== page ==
Todd Schoonover is going undercover
From an early age, I was exposed to cerebral palsy. My great aunt Alice who lived with my grandparents next door has it. Growing up she would babysit me, and I still send her a mother’s day card every year. You wouldn’t know she had it from talking to her or watching her do her chores, but if you looked at her right hand you would notice the stiff angular fingers whose joints made W-shapes instead of the normal curvature. Alice also had epilepsy, so I was aware of seizures from an early age too.
When I was a teen, Alice was participating in programs put on by United Cerebral Palsy. They would pick her up and take her to meetings with other people with CP. They even got her a job with a light bulb factory. She also did craft projects, and I still have most of what she made me over the years, though a few of the ceramic pieces have been broken and reglued.
Alice fell down the stairs and broke her neck while I was a teen. While she wasn’t paralyzed, the doctors weren’t sure how she was ever able to walk before the accident and the physical therapists didn’t put in enough effort to get her walking again. So she’s been in a wheelchair ever since. I used to come home from school and transfer her over to the toilet, then clean her and put her back in the chair. I’d also help her with her physical therapy, making her stand and stretching her. That continued until I went to college, and during my sophomore year my grandmother could no longer take care of Alice so she was moved to a nursing home. It’s because of my experience with Alice that I became an EMT and paramedic. It’s why I’m also looking at becoming a nurse.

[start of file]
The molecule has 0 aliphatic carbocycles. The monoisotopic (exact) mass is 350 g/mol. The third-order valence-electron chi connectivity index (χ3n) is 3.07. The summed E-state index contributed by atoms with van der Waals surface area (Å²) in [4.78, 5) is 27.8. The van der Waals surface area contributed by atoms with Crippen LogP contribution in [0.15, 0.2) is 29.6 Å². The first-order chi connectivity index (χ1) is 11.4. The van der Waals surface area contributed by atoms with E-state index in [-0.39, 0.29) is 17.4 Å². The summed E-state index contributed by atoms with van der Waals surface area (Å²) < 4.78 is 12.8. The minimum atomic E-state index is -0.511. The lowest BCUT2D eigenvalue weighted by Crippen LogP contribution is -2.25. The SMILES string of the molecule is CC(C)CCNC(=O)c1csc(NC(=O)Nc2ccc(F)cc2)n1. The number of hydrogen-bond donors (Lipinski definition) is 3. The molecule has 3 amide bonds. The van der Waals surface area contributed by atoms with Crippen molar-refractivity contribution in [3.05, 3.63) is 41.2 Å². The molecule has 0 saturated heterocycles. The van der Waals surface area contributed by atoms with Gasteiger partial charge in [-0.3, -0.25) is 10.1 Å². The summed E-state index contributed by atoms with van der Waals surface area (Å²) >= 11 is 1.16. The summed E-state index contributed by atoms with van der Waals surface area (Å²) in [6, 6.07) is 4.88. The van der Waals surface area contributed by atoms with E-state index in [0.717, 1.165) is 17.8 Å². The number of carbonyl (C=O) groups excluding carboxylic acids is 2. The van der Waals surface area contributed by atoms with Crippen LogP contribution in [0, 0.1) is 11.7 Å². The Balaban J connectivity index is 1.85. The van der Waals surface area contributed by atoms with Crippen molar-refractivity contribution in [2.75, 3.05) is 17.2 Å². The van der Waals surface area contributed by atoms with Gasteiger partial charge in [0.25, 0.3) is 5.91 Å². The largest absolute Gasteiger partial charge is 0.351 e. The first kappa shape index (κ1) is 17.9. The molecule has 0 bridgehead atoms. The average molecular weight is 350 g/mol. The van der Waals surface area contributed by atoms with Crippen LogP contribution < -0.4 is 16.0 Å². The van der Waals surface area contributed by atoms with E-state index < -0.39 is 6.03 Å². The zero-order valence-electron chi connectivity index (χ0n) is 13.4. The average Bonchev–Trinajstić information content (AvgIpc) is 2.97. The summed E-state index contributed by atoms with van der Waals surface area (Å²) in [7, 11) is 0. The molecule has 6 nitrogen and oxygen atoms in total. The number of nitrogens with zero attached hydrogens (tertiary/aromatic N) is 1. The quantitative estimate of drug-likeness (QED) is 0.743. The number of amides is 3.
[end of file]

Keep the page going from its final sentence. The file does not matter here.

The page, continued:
Alice wasn’t the only person in my family with CP. A younger cousin of mine on the other side of the family also has CP, and his right hand is affected too.
Cerebral Palsy is a catch-all term covering a variety of disorders that are not contagious, not hereditary, and not progressive. At one time it was theorized that it was caused by a lack of oxygen during pregnancy or childbirth, but that is only true in some of the cases. While there can be muscle and bone disorders, cognitive function may be unimpaired.
Sherlock and I met earlier this year, and I was very moved by her entry about her daughter. Adar created this goal and I was glad to take it up, because I know what good UCP does as an organization. To find out more about United Cerebral Palsy, and to make a donation, visit it here. You can also enter your zip code to find your local chapter of UCP so you can volunteer with them in person.